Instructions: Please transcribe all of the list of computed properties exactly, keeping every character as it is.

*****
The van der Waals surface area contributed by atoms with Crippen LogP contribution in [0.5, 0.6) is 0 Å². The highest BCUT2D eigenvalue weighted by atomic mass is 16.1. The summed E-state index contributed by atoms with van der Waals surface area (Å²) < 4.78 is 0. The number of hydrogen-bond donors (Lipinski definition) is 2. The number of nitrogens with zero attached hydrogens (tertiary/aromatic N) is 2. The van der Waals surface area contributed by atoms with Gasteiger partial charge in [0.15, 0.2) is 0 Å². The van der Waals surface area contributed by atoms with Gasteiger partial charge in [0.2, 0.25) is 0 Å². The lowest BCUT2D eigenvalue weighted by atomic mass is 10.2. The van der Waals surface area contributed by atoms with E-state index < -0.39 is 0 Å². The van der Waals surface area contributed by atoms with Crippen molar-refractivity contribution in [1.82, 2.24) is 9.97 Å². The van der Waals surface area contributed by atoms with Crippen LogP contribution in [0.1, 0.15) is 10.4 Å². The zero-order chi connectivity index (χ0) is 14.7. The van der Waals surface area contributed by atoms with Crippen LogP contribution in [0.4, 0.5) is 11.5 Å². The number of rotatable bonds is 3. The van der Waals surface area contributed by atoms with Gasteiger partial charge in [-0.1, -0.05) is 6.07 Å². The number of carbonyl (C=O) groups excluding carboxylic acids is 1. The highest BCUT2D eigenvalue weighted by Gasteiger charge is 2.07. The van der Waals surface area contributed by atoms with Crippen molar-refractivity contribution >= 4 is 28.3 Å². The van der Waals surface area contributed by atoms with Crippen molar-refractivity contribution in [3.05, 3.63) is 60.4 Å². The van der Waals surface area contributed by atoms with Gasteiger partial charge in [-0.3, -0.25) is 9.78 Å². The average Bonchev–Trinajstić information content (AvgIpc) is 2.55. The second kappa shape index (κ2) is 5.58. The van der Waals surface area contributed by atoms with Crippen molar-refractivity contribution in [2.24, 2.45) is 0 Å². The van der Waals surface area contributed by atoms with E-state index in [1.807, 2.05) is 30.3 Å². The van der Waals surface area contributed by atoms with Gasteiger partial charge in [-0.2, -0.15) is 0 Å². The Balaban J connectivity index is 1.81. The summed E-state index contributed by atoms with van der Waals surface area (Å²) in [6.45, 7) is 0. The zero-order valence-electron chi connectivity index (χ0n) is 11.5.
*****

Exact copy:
The van der Waals surface area contributed by atoms with Crippen LogP contribution in [0.5, 0.6) is 0 Å². The highest BCUT2D eigenvalue weighted by atomic mass is 16.1. The summed E-state index contributed by atoms with van der Waals surface area (Å²) < 4.78 is 0. The number of hydrogen-bond donors (Lipinski definition) is 2. The number of nitrogens with zero attached hydrogens (tertiary/aromatic N) is 2. The van der Waals surface area contributed by atoms with Gasteiger partial charge in [0.15, 0.2) is 0 Å². The van der Waals surface area contributed by atoms with Gasteiger partial charge in [0.2, 0.25) is 0 Å². The lowest BCUT2D eigenvalue weighted by atomic mass is 10.2. The van der Waals surface area contributed by atoms with E-state index < -0.39 is 0 Å². The van der Waals surface area contributed by atoms with Crippen molar-refractivity contribution in [1.82, 2.24) is 9.97 Å². The van der Waals surface area contributed by atoms with Crippen LogP contribution in [0.1, 0.15) is 10.4 Å². The zero-order chi connectivity index (χ0) is 14.7. The van der Waals surface area contributed by atoms with Crippen LogP contribution in [0.4, 0.5) is 11.5 Å². The number of rotatable bonds is 3. The van der Waals surface area contributed by atoms with Gasteiger partial charge in [-0.1, -0.05) is 6.07 Å². The number of carbonyl (C=O) groups excluding carboxylic acids is 1. The highest BCUT2D eigenvalue weighted by Gasteiger charge is 2.07. The van der Waals surface area contributed by atoms with Crippen molar-refractivity contribution >= 4 is 28.3 Å². The van der Waals surface area contributed by atoms with Crippen molar-refractivity contribution in [3.05, 3.63) is 60.4 Å². The van der Waals surface area contributed by atoms with Gasteiger partial charge in [-0.3, -0.25) is 9.78 Å². The average Bonchev–Trinajstić information content (AvgIpc) is 2.55. The second kappa shape index (κ2) is 5.58. The van der Waals surface area contributed by atoms with Crippen molar-refractivity contribution in [2.24, 2.45) is 0 Å². The van der Waals surface area contributed by atoms with E-state index in [1.807, 2.05) is 30.3 Å². The van der Waals surface area contributed by atoms with Gasteiger partial charge in [-0.2, -0.15) is 0 Å². The Balaban J connectivity index is 1.81. The summed E-state index contributed by atoms with van der Waals surface area (Å²) in [6.45, 7) is 0. The zero-order valence-electron chi connectivity index (χ0n) is 11.5.